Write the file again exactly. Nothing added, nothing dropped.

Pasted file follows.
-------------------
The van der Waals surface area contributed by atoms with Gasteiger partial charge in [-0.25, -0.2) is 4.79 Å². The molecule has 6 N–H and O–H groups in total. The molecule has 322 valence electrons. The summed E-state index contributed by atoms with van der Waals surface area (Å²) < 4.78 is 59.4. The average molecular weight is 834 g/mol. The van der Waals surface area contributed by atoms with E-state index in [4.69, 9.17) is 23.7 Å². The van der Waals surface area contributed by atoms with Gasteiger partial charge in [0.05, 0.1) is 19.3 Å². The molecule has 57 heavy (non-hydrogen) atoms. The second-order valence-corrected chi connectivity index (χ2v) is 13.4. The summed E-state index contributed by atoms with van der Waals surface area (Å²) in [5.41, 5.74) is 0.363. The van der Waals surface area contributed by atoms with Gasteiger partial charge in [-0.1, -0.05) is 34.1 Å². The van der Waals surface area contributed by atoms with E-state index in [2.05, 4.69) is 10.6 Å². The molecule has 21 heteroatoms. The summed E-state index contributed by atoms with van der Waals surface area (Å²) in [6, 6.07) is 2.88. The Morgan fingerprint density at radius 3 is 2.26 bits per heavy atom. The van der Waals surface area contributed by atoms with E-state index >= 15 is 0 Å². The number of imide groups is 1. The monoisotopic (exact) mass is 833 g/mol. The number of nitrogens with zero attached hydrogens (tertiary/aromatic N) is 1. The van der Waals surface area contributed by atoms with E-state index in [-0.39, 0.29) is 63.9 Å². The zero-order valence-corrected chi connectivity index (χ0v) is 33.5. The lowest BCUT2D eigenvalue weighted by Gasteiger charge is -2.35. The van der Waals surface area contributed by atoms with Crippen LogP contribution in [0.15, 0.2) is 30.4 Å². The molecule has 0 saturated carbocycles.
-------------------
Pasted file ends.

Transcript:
The van der Waals surface area contributed by atoms with Gasteiger partial charge in [-0.25, -0.2) is 4.79 Å². The molecule has 6 N–H and O–H groups in total. The molecule has 322 valence electrons. The summed E-state index contributed by atoms with van der Waals surface area (Å²) < 4.78 is 59.4. The average molecular weight is 834 g/mol. The van der Waals surface area contributed by atoms with E-state index in [4.69, 9.17) is 23.7 Å². The van der Waals surface area contributed by atoms with Gasteiger partial charge in [0.05, 0.1) is 19.3 Å². The molecule has 57 heavy (non-hydrogen) atoms. The second-order valence-corrected chi connectivity index (χ2v) is 13.4. The summed E-state index contributed by atoms with van der Waals surface area (Å²) in [5.41, 5.74) is 0.363. The van der Waals surface area contributed by atoms with Gasteiger partial charge in [-0.1, -0.05) is 34.1 Å². The van der Waals surface area contributed by atoms with E-state index in [2.05, 4.69) is 10.6 Å². The molecule has 21 heteroatoms. The summed E-state index contributed by atoms with van der Waals surface area (Å²) in [6, 6.07) is 2.88. The Morgan fingerprint density at radius 3 is 2.26 bits per heavy atom. The van der Waals surface area contributed by atoms with E-state index >= 15 is 0 Å². The number of imide groups is 1. The monoisotopic (exact) mass is 833 g/mol. The number of nitrogens with zero attached hydrogens (tertiary/aromatic N) is 1. The van der Waals surface area contributed by atoms with E-state index in [-0.39, 0.29) is 63.9 Å². The zero-order valence-corrected chi connectivity index (χ0v) is 33.5. The lowest BCUT2D eigenvalue weighted by Gasteiger charge is -2.35. The van der Waals surface area contributed by atoms with Crippen LogP contribution in [0.15, 0.2) is 30.4 Å². The molecule has 0 saturated carbocycles.